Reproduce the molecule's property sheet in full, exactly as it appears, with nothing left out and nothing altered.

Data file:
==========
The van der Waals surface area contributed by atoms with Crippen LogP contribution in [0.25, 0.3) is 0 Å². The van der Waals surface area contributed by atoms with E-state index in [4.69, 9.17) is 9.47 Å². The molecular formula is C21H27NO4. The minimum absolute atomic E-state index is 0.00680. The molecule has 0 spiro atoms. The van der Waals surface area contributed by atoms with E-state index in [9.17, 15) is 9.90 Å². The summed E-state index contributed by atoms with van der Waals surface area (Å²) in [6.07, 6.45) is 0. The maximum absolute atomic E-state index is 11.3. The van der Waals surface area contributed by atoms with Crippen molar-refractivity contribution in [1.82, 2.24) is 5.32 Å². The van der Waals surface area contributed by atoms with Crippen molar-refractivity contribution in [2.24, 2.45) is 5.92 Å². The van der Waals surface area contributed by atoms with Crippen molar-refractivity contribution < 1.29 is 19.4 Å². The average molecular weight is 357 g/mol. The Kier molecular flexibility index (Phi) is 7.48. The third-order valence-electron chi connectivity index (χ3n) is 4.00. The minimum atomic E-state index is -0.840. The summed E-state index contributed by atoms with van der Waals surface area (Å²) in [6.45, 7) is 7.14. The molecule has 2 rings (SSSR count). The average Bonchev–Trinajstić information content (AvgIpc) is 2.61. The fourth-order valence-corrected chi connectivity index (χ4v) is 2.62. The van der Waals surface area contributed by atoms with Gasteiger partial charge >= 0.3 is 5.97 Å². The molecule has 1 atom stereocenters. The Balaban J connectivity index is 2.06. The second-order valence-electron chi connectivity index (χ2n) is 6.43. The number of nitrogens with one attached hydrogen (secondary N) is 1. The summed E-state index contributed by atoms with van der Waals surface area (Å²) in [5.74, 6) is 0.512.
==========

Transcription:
The van der Waals surface area contributed by atoms with Crippen LogP contribution in [0.25, 0.3) is 0 Å². The van der Waals surface area contributed by atoms with E-state index in [4.69, 9.17) is 9.47 Å². The molecular formula is C21H27NO4. The minimum absolute atomic E-state index is 0.00680. The molecule has 0 spiro atoms. The van der Waals surface area contributed by atoms with E-state index in [9.17, 15) is 9.90 Å². The summed E-state index contributed by atoms with van der Waals surface area (Å²) in [6.07, 6.45) is 0. The maximum absolute atomic E-state index is 11.3. The van der Waals surface area contributed by atoms with Crippen molar-refractivity contribution in [1.82, 2.24) is 5.32 Å². The van der Waals surface area contributed by atoms with Crippen molar-refractivity contribution in [2.24, 2.45) is 5.92 Å². The van der Waals surface area contributed by atoms with Crippen molar-refractivity contribution < 1.29 is 19.4 Å². The average molecular weight is 357 g/mol. The Kier molecular flexibility index (Phi) is 7.48. The third-order valence-electron chi connectivity index (χ3n) is 4.00. The minimum atomic E-state index is -0.840. The summed E-state index contributed by atoms with van der Waals surface area (Å²) in [6.45, 7) is 7.14. The molecule has 2 rings (SSSR count). The average Bonchev–Trinajstić information content (AvgIpc) is 2.61. The fourth-order valence-corrected chi connectivity index (χ4v) is 2.62. The van der Waals surface area contributed by atoms with Gasteiger partial charge >= 0.3 is 5.97 Å². The molecule has 1 atom stereocenters. The Balaban J connectivity index is 2.06. The second-order valence-electron chi connectivity index (χ2n) is 6.43. The number of nitrogens with one attached hydrogen (secondary N) is 1. The summed E-state index contributed by atoms with van der Waals surface area (Å²) in [5.74, 6) is 0.512.